Thinking about shifting business to the cloud, or signing a deal with a cloud services provider? Bernice Karn has one piece of advice: get a lawyer.
Actually, Karn has a lot of advice, and the lawyer with Cassels Brock shared some of it with attendees recently at the Canadian Channel Chiefs Council’s (C4) first education seminar – From Cloud Illusions to Cloud Realities: Cutting through the Hype.
Much of Karn’s practice revolves around reviewing cloud service contracts that major companies are considering signing with service providers, and she identified a “dirty dozen” contentious things about cloud computing that customers – and service providers – would be wise to heed.
While the pros of Cloud include that it’s cheap, simple, flexible and scalable, Kearns points to a few important cons: the customer loses control and oversight, becomes dependent on third parties, loses the practical ability to bring the service back in house, and local laws can also prove to be an impediment depending on where the servers – and the service provider – are physically located.
Karn’s “dirty dozen” are 12 fundamental issues that customers should consider when negotiating a contract with a cloud service provider.
- Scope of services: This should be clearly defined, with the client understanding what they’re getting and not getting.
- Service level agreements: Savvy customers will want this to be meaningful, speaking to the responsiveness of the solution, the resolution, and arrangements for sunsetting and the return of data. “As a customer, I’d look very closely at SLAs for what’s included and what’s excluded, and make sure it’s meaningful to your business,” said Karn.
- Privacy and confidentiality: There should be provisions for confidential information such as financial statements and trade secrets and applicable laws for personal information should be followed.
- Securities and other compliance issues: There are a number of laws and regulations, such as Sarbanes-Oxley, that may apply. “If you have compliance requirements you should bake those into the contract,” said Karn.
- Disaster recovery and business continuity: What the service provider will do to ensure service continuity should be addressed, including system breakdowns, natural disasters and other reasonably foreseeable events. Covenants should be obtained around regular testing and remedial actions.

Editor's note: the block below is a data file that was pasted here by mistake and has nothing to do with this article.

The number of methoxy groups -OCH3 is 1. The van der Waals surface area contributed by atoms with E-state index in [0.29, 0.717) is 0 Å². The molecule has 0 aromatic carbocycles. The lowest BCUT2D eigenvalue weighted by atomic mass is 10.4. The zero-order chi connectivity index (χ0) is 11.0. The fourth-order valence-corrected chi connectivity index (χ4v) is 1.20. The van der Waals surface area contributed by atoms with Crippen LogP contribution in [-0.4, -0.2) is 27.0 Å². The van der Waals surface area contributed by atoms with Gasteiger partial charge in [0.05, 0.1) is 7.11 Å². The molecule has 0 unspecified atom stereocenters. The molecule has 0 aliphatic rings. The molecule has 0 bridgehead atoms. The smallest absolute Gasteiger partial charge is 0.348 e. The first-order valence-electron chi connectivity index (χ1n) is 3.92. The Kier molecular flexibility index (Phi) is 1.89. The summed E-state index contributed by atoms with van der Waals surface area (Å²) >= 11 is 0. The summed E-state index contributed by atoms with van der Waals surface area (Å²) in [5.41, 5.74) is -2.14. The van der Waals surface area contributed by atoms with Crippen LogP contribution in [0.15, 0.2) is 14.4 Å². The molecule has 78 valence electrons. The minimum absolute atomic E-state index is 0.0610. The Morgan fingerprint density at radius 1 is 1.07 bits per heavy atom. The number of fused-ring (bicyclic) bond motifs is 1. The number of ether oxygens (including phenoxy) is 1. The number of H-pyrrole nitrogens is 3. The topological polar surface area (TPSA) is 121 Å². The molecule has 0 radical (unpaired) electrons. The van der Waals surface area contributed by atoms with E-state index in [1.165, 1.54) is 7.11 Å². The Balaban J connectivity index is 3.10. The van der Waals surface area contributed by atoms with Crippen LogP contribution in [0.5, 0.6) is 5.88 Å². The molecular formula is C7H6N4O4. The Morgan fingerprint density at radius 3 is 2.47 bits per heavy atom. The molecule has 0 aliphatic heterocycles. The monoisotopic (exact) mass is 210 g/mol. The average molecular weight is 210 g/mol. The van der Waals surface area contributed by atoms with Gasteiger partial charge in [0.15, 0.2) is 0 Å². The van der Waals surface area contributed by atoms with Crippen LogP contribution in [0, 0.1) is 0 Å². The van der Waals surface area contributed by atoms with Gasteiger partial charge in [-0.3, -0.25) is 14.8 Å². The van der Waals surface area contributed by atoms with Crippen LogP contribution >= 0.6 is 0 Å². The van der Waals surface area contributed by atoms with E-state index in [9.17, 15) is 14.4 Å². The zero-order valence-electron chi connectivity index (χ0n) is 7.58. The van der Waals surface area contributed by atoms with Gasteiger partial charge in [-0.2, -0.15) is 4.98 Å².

- Record keeping: In addition to basic good business practices, Canada has several laws that require certain records to be kept. Customers should know what record keeping will be undertaken.
- Inspection and audit rights: The customer’s right to audits and the scope of such auditsshould be specified.
- Subcontractors: The contract should specify when subcontracting is allowed and within what scope, and ensure subcontractors provide IP rights, warranties and indemnities to the customer.
- Default and Termination: Everything should be clearly specified including default situations, remedies and cure periods and termination for convenience. Service level credits can’t be the sole and exclusive remedy for service interruption or termination.
- Limits of liability: The cloud provider’s risk allocation technique must make the business viable – if it doesn’t, it may speak to the soundness of their business.
- Indemnities: Another risk allocation device, this should be limited to 3rd party claims and might typically include IP indemnity, 3rd party privacy breaches and any other sensitive issues.
- Transition issues: “Transition issues are one of the most overlooked things in a cloud deal,” said Karn. “As a user, you can’t just have the switch turned off one day. You need lead time.” Provisions should be included for knowledge transfer and, if it’s a critical application, transition services should be required even in the case of a termination for default.
“Don’t just use a cloud agreement you found on the web,” warns Karn. “Service providers that give customers a harder time on their contracts are the ones I feel better about. Those that I mark up their contract and they just say OK, they worry me. It says they’re not paying attention.”